What that means is you are almost never going to feel like it. Yet you will almost always be thankful you did. So discipline yourself for greater joy.

But I don’t have time! I love how Richard Louv responds to this. “Time in nature is not leisure time; it’s an essential investment in our children’s health (and also, by the way, in our own)… By taking nature experience out of the leisure column and placing it in the health column, we are more likely to take our children on that hike—more likely to, well, have fun.” (Last Child in the Woods)

The Nature Fix recommends carving out a daily, weekly, monthly, and yearly rhythm. “For warding off depression, let’s go with the Finnish recommendation of five hours a month in nature, minimum. But as the poets, neuroscientists and river runners have shown us, we also at times need longer, deeper immersions into wild spaces to recover from severe distress, to imagine our futures and to be our best civilized selves.”

So for me, every day I try to notice the natural beauty around me. At least once a week (rain or shine, hot or cold), I try to get out in the woods, or at least out in the country, often for a hike or bike ride. Monthly we try to go on at least two family hikes and/or enjoy some good time at a park.

Yearly, we try to carve out different pockets of time. Sometimes it’ll be a weekend camping trip with friends or family, a visit to the zoo (have you been to the Omaha zoo!?), or a day-trip to one of the farther parks or preserves.

Rocky Mountain National Park, Colorado, 2018

We also work really hard to make an annual pilgrimage to visit some of our National Parks. I know camping isn’t for everyone, but many of these places have lodges, or at least hotels nearby. We love a good road trip (and saving money) and, because it’s been part of our family rhythm, getting in the car and heading to some of the most beautiful places in America is just something we love doing. That said, many of them aren’t too far from airports.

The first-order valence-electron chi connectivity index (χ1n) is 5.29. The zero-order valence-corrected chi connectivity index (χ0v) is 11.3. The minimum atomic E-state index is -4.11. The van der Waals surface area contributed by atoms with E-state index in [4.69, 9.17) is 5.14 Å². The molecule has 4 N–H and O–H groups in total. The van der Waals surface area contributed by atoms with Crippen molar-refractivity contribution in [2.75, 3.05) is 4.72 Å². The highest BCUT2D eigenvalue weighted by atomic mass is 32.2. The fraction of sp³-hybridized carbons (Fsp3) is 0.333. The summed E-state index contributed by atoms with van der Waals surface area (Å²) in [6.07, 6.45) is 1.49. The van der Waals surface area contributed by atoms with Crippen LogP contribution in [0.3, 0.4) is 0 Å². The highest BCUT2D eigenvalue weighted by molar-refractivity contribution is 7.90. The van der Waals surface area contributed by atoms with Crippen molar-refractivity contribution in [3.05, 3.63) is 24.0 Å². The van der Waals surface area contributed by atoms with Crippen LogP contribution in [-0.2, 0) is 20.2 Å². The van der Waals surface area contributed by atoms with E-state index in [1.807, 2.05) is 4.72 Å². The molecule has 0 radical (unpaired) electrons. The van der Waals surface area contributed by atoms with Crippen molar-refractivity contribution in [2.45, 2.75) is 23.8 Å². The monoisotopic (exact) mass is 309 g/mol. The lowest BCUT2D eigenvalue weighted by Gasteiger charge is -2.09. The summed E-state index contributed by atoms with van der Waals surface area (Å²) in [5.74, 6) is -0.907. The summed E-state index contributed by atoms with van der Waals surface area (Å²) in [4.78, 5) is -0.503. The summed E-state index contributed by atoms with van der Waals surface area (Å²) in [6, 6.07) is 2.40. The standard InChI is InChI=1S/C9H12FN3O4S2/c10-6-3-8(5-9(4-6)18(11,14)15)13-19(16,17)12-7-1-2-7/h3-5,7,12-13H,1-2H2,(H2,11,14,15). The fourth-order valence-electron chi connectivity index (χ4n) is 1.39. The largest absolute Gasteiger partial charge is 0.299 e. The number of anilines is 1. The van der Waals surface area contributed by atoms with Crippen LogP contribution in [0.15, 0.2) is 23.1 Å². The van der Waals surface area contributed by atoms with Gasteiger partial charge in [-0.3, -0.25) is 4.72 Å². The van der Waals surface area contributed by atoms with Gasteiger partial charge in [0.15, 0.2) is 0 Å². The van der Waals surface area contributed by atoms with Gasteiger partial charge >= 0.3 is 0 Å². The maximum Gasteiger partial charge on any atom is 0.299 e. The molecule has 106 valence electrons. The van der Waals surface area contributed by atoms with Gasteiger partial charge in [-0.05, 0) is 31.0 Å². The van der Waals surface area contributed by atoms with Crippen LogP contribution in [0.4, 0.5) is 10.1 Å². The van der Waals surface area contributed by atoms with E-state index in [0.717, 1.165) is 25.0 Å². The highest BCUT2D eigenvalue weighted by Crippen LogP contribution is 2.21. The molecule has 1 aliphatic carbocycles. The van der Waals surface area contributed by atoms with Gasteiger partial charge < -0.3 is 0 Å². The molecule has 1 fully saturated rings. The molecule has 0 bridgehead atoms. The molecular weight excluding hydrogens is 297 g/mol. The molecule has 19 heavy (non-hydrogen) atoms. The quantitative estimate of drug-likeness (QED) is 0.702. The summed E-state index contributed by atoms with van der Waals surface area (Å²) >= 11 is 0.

If this is new to you, it can feel daunting to plan a trip to a National Park. I’ve included some helpful resources below, but I’d be glad to help. Maybe start with the ones nearest to home. Colorado is home to four National Parks (Rocky Mountain and Great Sand Dunes are two of our favorites, and only maybe 9-12 hours from Kansas City). If you’re willing to go a bit further, Utah has five and Wyoming and Montana have three. This will at least get you started!

If you’ve got young kids, I certainly understand the challenges, and you’ve got to figure out what works for you. Camping is a ton of work with little ones but even just letting them roam outside and play in the dirt has shown such positive effects for child development. Let your kids get dirty!

When it comes to hiking, we’ve found that the younger you start them, the better. Make sure you begin with realistic expectations, let them wander or lead from time to time, bring plenty of snacks, try to distract them with fun conversation or games (we used to pretend we were hiking through Middle Earth), maybe bring a toy (Eden still often hikes with a stuffed dog in a purse), and end with a reward (a special snack or time at a playground often does the trick).

Young and old, find your rhythm. Create new habits that fill you and restore you, and your soul will thank you for it.

Theodore Roosevelt National Park, North Dakota, 2017

4. Worship the Creator